Both the NY Fed and the St. Louis Fed have excellent interactive timelines of the recent credit crisis and recession (worth pointing out since the NY Fed has received more love from bloggers). Printed, the SLF timeline is 28 pages, so you might just browse through it online.
For a view from inside the Fed itself, Chairman Bernanke's Jan 13, 2009 speech, The Crisis and Policy Response, provides an overview of where the Fed's been and what it plans for the future. As I write this the Fed's balance sheet is just under $2 trillion (up about $1.1 trillion from a year ago) and banks are still keeping their money safe with the Fed. To get a sense of this, look at the Fed's H.3 release, Aggregate Reserves of Depository Institutions and the Monetary Base. Banks are required to hold just over $56 billion with the Fed but instead currently have over $790 billion in reserves (down a bit, which is good). Normally they would have around $2 billion in excess reserves.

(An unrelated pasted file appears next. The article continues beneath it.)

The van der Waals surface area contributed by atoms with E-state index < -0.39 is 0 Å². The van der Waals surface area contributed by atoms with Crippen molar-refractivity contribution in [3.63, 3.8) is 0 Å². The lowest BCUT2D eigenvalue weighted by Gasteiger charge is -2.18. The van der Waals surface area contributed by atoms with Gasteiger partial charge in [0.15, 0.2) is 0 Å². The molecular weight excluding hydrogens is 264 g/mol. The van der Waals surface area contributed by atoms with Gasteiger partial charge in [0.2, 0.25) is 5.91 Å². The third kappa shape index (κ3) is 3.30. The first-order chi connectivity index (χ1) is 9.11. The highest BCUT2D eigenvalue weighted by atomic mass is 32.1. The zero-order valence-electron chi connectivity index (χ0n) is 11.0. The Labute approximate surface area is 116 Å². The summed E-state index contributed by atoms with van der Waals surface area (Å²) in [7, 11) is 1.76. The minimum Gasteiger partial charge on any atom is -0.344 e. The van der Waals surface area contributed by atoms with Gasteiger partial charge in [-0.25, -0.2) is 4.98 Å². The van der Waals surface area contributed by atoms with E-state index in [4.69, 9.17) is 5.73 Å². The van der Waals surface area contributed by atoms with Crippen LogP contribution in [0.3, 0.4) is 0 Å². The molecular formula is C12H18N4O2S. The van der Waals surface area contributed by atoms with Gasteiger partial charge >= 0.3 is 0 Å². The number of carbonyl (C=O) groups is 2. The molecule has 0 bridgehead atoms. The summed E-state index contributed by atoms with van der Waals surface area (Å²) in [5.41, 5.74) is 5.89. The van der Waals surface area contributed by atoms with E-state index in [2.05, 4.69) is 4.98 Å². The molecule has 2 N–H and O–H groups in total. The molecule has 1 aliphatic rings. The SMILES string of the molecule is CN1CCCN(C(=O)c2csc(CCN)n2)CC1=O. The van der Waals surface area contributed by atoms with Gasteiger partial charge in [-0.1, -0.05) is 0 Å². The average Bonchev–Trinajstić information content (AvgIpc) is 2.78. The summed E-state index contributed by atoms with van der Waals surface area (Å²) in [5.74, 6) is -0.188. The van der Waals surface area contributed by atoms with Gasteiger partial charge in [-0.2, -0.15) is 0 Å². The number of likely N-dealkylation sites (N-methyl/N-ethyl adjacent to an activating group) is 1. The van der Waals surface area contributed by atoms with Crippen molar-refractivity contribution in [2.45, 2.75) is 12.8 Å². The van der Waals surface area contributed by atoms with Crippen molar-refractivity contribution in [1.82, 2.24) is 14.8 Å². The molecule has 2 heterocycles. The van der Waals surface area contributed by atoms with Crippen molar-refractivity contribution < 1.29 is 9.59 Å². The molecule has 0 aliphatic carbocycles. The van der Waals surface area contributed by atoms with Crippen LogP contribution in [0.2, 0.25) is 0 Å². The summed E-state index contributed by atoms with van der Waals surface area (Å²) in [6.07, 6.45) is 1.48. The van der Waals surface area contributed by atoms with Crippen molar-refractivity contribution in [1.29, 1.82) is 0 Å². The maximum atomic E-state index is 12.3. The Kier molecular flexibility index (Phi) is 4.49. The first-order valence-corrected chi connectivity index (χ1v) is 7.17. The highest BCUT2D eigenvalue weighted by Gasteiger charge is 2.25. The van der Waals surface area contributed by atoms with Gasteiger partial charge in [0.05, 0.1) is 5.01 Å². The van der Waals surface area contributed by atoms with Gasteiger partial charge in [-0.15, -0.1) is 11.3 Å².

We are starting to see more details of how the Fed will unwind, but until we see how it actually goes, and how quickly they respond to growing threats of inflation, the markets will likely remain on edge and talk of "green shoots" and such seems really premature. The upcoming nomination for the Chairman of the Fed will be an important signal. Despite being "their guy," a vote for Bernanke is a vote for price stability while a vote for Summers (or whoever else) is really a vote for inflation and easy money. Lots to watch for in the coming months.